Unfortunately, when we do that we actually make an agreement with ourselves that we’ll continue to waste more of our time on this relationship.  In reality, all we’ve managed to do is delay the inevitable, stall the breakup, hold off on feeling that pain.  Maybe we think we just do not have the guts or energy or financial means in which to end the relationship so we bargain with ourselves to just stay a little longer until something changes. It’s probably different for everyone…the red flags that tell us to run, but I can only address the red flags that I ignored when I first met my MONSTER MAN called Rick who shall be referred to from here on as pRick, because I think that is what he really is–among other unsavory personality/character flaws. You see pRick is a narcissistic jerk or he might be a sociopath or he might be both or have some other personality disorder that, if the DSM had photographs then pRick’s image would be next to several disorders.

Red flag!  Red flag!  Red flag! red flag 2

The first red flag that I ignored with pRick was LACK OF COMMUNICATION.  I didn’t actually ignore it, as I was very aware of it, so maybe I should just admit that I allowed it.

  • Lack of communication.  These individuals find it difficult to talk about issues or express how they feel. Often, when it would seem most important to be open and honest, they distance themselves emotionally, leaving their partner hanging, or having to deal with a situation on their own. Often, whatever is “communicated” is expressed through moodiness, and sometimes the dreaded “silent treatment.”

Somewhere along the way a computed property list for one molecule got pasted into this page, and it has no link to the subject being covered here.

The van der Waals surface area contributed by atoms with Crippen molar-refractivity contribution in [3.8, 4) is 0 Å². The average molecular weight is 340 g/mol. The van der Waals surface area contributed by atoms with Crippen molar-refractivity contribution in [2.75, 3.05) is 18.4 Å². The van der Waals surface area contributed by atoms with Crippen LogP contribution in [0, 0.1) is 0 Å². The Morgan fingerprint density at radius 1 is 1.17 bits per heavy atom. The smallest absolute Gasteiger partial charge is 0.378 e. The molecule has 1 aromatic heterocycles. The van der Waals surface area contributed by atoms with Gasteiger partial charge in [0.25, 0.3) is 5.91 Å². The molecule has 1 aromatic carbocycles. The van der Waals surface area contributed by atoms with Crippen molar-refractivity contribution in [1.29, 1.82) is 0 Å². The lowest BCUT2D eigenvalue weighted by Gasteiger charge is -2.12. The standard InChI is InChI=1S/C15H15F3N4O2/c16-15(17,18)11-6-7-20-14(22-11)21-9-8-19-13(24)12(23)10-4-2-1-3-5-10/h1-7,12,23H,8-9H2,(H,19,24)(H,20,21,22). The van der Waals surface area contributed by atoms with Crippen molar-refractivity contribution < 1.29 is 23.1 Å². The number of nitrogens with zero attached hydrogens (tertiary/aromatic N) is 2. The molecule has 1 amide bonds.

That definition is pRick to a T.  In four years I think we’ve had two, possibly three meaningful conversations–ok maybe four. (But now I”m being generous).   Those conversations were about him and whatever he was dealing with, of course, because it’s always about him.  At first I thought pRick just wasn’t a chatty-Cathy sort of person and that’s ok with me.  I don’t mind quiet people.  But as I got to know him I started wondering if he really didn’t have much to say or he preferred to listen rather than talk.  No that wasn’t it.  I would talk and he would look around, at his cell phone, out the window, at the TV, whatever, occasionally looking at me, but I suspect he read somewhere that we’re supposed to maintain eye contact with people talking to us.  He wouldn’t respond to anything I said and I often found myself asking him, did you hear me?  He would almost nod his head in acknowledgment that I was saying….something. 38114190 Now don’t get me wrong, pRick did talk…about himself.  How great he was at his job, how he wasn’t appreciated at work by his boss, how others are getting paid more than him even though he’s doing more work and he’s more skilled than the others,  he’d talk about things he’s done in the past, where he’s been who he went with, he’d talk about his first and second former wives; he’d talk about women he had dated, he’d talk about his adult children; or he might talk about something he heard on the radio while at work.  What he never talked about was ‘us”, our relationship.  He most certainly would never ever talk about an argument we’d had or what might be wrong in the relationship or if I was upset with him about something.  Those topics were OFF LIMITS always.  If he was drunk then he would just chatter happily away about nothing substantial.  He also liked to talk about other people, friends we know.  He’d criticize them, talk about how “white trash” a couple of them were.  He would talk about a woman he met who he thinks is a “sweetheart and just so cute too!”.   While he was talking if I attempted to interject something, he would just ignore me, talk louder and faster and give no sign that I’d said anything.